I did, however, learn some important lessons from this failure. First of all, my idea of having a Guatemalan mental patient listed as the nominal head of Gasoline-Land Enterprises, LLC was a smart move, and went a long way towards heading off potential liabilities such as fines, death threats, and lengthy prison sentences. I couldn’t be happier with how that played out, although Raoul would probably disagree.

Also, sales of Greg’s Soothing Burn Cream were way up for a couple of years after Gasoline-Land opened, and I used the proceeds to start Raoul’s Fault, a consulting company that teaches blame-avoidance techniques to Big Tobacco executives.

Case Study B: Tequila para los Niños

This wasn’t as much of a business plan as it was a spur of the moment attempt to cash in on an environmental catastrophe. In a nutshell, I tried to sell tequila to children as a source of hydration after I accidentally tainted the drinking water of a small Mexican town with 450 million doses of LSD.

Some of those poor bastards didn't come down for months.

Some of those poor bastards didn’t come down for months.

As it turns out, however, our neighbors to the South get exceedingly testy when they discover a gringo trying to ply their children with alcohol. Doubly so when they’re out of their cabezas on acid. I tried explaining that the whole thing was a big misunderstanding, but it was kind of difficult to get through to them, especially since half of them were engaged in animated love making with farming implements.

Finally, I was allowed to leave their humble village after I purchased 120 oversized novelty sombreros. (Silver lining: I sold those sombreros to Woody Harrelson and Matthew McConaughey while they were in Colorado, celebrating the legalization of marijuana.)

Case Study C: Greg’s School for Wayward Teens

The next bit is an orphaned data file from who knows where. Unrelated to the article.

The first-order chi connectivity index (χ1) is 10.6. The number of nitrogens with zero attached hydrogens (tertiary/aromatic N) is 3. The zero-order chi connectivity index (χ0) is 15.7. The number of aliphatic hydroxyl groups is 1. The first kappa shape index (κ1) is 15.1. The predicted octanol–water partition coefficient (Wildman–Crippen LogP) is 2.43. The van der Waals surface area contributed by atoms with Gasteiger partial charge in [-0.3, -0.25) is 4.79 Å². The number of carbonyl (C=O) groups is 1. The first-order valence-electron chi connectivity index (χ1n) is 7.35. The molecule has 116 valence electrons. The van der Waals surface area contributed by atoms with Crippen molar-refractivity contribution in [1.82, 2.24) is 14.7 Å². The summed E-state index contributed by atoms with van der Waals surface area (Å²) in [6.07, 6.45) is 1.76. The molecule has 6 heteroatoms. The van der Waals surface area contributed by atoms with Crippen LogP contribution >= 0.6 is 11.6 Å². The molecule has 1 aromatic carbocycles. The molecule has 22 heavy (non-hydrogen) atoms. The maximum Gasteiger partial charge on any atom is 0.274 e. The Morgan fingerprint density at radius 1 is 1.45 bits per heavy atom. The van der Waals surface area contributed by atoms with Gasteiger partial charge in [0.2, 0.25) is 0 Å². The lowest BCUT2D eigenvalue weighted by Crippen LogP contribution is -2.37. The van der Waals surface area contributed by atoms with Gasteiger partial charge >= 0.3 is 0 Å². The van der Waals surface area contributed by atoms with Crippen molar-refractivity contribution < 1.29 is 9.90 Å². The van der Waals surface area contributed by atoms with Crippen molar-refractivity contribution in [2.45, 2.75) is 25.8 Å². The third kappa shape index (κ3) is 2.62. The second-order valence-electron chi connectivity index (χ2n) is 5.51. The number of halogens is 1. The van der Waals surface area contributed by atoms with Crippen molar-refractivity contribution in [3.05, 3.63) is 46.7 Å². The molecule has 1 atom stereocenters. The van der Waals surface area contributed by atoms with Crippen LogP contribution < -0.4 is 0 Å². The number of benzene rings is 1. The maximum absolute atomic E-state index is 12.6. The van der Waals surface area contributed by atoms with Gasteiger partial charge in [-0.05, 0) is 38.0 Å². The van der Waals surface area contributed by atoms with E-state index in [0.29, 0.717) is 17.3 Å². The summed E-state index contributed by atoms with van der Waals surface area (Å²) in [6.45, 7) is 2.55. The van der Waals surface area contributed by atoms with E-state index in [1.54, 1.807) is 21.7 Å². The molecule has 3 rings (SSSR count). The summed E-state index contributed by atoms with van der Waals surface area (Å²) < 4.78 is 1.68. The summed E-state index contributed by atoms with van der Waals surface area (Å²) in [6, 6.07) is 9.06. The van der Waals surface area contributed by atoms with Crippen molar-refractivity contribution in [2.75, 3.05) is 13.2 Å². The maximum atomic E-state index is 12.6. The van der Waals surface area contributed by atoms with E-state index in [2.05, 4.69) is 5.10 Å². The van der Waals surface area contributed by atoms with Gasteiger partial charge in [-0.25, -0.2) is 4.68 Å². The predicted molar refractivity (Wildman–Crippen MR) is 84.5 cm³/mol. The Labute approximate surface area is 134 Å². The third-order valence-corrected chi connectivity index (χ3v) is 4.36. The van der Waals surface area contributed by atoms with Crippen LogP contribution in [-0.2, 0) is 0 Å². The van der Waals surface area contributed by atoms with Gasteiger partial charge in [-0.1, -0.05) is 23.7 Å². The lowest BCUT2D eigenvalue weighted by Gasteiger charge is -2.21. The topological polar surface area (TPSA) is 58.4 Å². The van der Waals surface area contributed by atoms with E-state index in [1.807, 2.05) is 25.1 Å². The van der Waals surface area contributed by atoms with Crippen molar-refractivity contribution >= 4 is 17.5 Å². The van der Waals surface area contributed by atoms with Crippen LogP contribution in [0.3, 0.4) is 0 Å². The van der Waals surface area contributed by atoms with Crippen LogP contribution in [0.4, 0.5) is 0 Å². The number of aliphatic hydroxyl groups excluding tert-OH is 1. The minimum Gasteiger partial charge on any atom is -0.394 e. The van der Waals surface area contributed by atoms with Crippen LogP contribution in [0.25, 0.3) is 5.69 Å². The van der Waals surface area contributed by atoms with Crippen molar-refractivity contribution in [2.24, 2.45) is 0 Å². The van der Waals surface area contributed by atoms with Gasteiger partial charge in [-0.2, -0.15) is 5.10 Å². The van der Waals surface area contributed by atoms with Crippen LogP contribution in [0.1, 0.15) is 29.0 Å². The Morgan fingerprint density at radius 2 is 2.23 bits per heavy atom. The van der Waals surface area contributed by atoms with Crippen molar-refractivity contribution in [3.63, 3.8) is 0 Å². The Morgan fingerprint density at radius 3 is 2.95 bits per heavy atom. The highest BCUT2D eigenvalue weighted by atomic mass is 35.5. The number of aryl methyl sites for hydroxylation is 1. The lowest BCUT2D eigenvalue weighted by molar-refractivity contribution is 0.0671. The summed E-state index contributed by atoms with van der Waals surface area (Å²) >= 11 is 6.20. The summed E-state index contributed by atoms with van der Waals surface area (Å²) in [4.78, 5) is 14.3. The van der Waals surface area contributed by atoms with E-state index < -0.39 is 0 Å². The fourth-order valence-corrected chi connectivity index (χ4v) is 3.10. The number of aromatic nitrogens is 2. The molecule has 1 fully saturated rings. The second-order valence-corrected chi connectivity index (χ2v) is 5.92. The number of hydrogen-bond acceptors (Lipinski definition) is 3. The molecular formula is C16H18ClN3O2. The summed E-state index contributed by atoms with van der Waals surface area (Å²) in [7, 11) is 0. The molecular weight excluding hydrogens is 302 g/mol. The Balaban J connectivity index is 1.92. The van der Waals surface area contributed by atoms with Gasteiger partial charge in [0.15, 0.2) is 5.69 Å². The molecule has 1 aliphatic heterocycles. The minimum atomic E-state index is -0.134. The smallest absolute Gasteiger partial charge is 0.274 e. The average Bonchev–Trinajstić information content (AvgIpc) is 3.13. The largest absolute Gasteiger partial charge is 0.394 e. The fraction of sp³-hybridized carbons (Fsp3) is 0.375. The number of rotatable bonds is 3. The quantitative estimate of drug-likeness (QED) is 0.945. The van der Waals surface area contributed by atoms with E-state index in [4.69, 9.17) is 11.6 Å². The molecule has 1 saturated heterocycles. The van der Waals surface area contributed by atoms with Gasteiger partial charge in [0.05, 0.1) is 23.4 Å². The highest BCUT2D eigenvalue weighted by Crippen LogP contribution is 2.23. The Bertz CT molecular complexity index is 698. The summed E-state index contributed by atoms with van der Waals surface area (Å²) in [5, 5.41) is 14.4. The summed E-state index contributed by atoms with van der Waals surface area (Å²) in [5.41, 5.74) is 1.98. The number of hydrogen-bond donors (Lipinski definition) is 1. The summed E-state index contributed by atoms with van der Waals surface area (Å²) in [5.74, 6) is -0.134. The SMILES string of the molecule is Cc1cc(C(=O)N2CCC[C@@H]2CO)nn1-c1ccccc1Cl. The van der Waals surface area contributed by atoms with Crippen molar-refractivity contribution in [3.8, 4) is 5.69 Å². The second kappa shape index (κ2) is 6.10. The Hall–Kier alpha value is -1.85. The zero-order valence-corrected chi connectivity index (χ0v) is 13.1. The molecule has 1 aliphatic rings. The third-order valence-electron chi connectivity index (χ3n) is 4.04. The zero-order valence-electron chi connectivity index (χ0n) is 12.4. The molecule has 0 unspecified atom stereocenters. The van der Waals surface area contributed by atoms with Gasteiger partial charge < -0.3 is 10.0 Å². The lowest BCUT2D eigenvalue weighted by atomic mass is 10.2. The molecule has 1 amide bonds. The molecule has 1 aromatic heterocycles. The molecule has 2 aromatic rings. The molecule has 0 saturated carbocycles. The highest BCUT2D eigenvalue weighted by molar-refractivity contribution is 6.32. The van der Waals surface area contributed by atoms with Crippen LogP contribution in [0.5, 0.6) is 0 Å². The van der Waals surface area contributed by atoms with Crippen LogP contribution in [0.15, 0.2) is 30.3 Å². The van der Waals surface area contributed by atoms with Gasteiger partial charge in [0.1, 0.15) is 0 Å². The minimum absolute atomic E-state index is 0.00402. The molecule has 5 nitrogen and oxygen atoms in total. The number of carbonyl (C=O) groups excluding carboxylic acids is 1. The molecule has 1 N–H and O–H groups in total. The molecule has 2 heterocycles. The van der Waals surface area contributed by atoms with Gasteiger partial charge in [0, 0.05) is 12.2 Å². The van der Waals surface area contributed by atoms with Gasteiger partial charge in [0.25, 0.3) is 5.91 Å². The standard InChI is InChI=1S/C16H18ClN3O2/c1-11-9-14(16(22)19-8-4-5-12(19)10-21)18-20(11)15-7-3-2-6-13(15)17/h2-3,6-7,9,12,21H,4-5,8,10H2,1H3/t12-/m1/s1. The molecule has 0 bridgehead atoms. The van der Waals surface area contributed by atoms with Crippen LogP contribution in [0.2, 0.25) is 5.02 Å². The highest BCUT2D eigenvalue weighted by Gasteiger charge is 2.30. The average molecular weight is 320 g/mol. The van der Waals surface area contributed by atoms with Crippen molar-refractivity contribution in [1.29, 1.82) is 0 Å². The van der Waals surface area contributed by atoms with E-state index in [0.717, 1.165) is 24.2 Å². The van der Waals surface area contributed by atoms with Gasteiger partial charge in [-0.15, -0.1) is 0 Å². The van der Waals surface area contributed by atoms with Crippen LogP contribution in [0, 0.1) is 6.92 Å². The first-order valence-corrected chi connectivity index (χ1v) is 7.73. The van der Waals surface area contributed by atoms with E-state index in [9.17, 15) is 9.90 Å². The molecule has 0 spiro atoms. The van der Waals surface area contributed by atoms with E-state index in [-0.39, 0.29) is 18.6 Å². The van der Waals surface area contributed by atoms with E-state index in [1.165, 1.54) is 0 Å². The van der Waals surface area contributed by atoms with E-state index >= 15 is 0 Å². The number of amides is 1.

This was either a failure, or a terrific success, depending on who you ask. I will say that poor Raoul finds himself with an awful lot of kids to provide for.

There were some other failures, sure. Punch-Care, for instance. Punch-Care was a day care facility run entirely by former boxers suffering from dementia. That business suffered from very poor sales, as did my sidewalk falafel cart business called Raging Vaginosis. And when I realized how important a good name was, I also discovered that lawyers for Coca-Cola have a big problem with you marketing drinks called “The Real Coca-Cola”, “Coca-Cola 2: Electric Bugaloo”, and “The Lawyers for Coca-Cola are all Raving Pederasts”.

But these failures taught me lessons. Important lessons. Like the importance of setting up an incompetent migrant worker who doesn’t speak English as your fall guy. Or the fact that Muhammad Ali can still send a four year old flying across the room with a single punch. That’s why failure is so important. It teaches you what not to do (dose an entire Mexican town with enough acid to kill a herd of rhinos, for instance), and lets you isolate the things that you did correctly (really stick it to a bunch of hot teens) so you can do them again later.

Now, you may be asking yourself, “Greg, how do I apply these lessons to my life?” The answer to that is simple: Give me your wallet.